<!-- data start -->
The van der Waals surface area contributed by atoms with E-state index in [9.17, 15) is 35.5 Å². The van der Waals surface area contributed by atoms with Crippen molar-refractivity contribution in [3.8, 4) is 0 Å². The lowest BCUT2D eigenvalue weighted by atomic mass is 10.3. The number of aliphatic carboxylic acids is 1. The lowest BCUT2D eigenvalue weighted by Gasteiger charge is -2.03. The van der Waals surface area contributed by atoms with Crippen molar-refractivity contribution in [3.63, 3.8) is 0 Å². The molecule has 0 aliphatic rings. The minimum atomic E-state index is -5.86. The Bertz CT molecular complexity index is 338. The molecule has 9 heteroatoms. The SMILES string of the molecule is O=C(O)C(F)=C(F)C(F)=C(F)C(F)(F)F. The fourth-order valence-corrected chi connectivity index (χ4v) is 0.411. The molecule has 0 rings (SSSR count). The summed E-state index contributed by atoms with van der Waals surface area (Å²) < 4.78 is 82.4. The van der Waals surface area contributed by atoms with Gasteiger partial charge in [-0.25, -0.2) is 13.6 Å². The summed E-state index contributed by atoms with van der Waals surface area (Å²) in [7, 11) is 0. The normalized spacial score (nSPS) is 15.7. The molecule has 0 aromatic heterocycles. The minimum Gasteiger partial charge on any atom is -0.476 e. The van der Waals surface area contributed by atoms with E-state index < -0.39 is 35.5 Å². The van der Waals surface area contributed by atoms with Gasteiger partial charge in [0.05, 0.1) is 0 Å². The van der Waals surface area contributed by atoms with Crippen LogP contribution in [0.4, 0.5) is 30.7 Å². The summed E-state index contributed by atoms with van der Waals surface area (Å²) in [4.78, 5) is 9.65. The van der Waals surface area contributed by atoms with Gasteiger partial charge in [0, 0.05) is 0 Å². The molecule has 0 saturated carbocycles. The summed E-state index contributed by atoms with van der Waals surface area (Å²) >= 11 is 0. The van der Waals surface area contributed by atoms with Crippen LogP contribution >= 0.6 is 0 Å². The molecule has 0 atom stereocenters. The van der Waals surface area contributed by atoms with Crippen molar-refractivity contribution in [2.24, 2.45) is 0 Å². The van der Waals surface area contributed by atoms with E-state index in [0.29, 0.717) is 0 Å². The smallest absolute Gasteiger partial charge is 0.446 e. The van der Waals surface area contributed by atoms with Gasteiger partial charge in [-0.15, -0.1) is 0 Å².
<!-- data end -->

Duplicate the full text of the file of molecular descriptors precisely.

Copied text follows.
The van der Waals surface area contributed by atoms with E-state index in [9.17, 15) is 35.5 Å². The van der Waals surface area contributed by atoms with Crippen molar-refractivity contribution in [3.8, 4) is 0 Å². The lowest BCUT2D eigenvalue weighted by atomic mass is 10.3. The number of aliphatic carboxylic acids is 1. The lowest BCUT2D eigenvalue weighted by Gasteiger charge is -2.03. The van der Waals surface area contributed by atoms with Crippen molar-refractivity contribution in [3.63, 3.8) is 0 Å². The molecule has 0 aliphatic rings. The minimum atomic E-state index is -5.86. The Bertz CT molecular complexity index is 338. The molecule has 9 heteroatoms. The SMILES string of the molecule is O=C(O)C(F)=C(F)C(F)=C(F)C(F)(F)F. The fourth-order valence-corrected chi connectivity index (χ4v) is 0.411. The molecule has 0 rings (SSSR count). The summed E-state index contributed by atoms with van der Waals surface area (Å²) < 4.78 is 82.4. The van der Waals surface area contributed by atoms with Gasteiger partial charge in [-0.25, -0.2) is 13.6 Å². The summed E-state index contributed by atoms with van der Waals surface area (Å²) in [7, 11) is 0. The normalized spacial score (nSPS) is 15.7. The molecule has 0 aromatic heterocycles. The minimum Gasteiger partial charge on any atom is -0.476 e. The van der Waals surface area contributed by atoms with E-state index < -0.39 is 35.5 Å². The van der Waals surface area contributed by atoms with Gasteiger partial charge in [0.05, 0.1) is 0 Å². The van der Waals surface area contributed by atoms with Crippen LogP contribution in [0.4, 0.5) is 30.7 Å². The summed E-state index contributed by atoms with van der Waals surface area (Å²) in [4.78, 5) is 9.65. The van der Waals surface area contributed by atoms with Gasteiger partial charge in [0, 0.05) is 0 Å². The molecule has 0 saturated carbocycles. The summed E-state index contributed by atoms with van der Waals surface area (Å²) >= 11 is 0. The van der Waals surface area contributed by atoms with Crippen LogP contribution >= 0.6 is 0 Å². The molecule has 0 atom stereocenters. The van der Waals surface area contributed by atoms with Crippen molar-refractivity contribution in [2.24, 2.45) is 0 Å². The van der Waals surface area contributed by atoms with E-state index in [0.29, 0.717) is 0 Å². The smallest absolute Gasteiger partial charge is 0.446 e. The van der Waals surface area contributed by atoms with Gasteiger partial charge in [-0.15, -0.1) is 0 Å².